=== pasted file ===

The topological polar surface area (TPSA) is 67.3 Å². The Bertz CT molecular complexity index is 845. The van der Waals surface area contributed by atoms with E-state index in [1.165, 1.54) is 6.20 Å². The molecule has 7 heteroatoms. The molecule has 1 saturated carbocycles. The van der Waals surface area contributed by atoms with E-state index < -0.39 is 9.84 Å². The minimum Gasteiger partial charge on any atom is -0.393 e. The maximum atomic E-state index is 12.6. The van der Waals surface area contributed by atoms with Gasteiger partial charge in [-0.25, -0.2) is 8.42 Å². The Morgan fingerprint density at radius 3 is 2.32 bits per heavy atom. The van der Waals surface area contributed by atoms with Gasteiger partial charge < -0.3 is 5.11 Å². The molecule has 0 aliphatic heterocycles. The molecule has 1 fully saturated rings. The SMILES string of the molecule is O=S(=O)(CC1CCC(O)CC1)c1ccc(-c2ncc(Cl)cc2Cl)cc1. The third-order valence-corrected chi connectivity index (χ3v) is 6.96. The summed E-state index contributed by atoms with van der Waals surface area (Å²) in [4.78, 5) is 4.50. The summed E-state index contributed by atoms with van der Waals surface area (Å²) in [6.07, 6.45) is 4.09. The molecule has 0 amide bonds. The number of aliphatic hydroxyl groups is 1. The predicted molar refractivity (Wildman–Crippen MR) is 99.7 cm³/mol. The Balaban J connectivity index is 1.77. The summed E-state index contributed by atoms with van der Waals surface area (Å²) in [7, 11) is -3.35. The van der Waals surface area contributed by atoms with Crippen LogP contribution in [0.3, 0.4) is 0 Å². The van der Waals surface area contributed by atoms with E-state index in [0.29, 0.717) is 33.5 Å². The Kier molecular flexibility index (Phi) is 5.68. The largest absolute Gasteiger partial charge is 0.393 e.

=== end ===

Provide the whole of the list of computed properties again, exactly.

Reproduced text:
The topological polar surface area (TPSA) is 67.3 Å². The Bertz CT molecular complexity index is 845. The van der Waals surface area contributed by atoms with E-state index in [1.165, 1.54) is 6.20 Å². The molecule has 7 heteroatoms. The molecule has 1 saturated carbocycles. The van der Waals surface area contributed by atoms with E-state index < -0.39 is 9.84 Å². The minimum Gasteiger partial charge on any atom is -0.393 e. The maximum atomic E-state index is 12.6. The van der Waals surface area contributed by atoms with Gasteiger partial charge in [-0.25, -0.2) is 8.42 Å². The Morgan fingerprint density at radius 3 is 2.32 bits per heavy atom. The van der Waals surface area contributed by atoms with Gasteiger partial charge < -0.3 is 5.11 Å². The molecule has 0 aliphatic heterocycles. The molecule has 1 fully saturated rings. The SMILES string of the molecule is O=S(=O)(CC1CCC(O)CC1)c1ccc(-c2ncc(Cl)cc2Cl)cc1. The third-order valence-corrected chi connectivity index (χ3v) is 6.96. The summed E-state index contributed by atoms with van der Waals surface area (Å²) in [4.78, 5) is 4.50. The summed E-state index contributed by atoms with van der Waals surface area (Å²) in [6.07, 6.45) is 4.09. The molecule has 0 amide bonds. The number of aliphatic hydroxyl groups is 1. The predicted molar refractivity (Wildman–Crippen MR) is 99.7 cm³/mol. The Balaban J connectivity index is 1.77. The summed E-state index contributed by atoms with van der Waals surface area (Å²) in [7, 11) is -3.35. The van der Waals surface area contributed by atoms with Crippen LogP contribution in [0.3, 0.4) is 0 Å². The van der Waals surface area contributed by atoms with E-state index in [0.29, 0.717) is 33.5 Å². The Kier molecular flexibility index (Phi) is 5.68. The largest absolute Gasteiger partial charge is 0.393 e.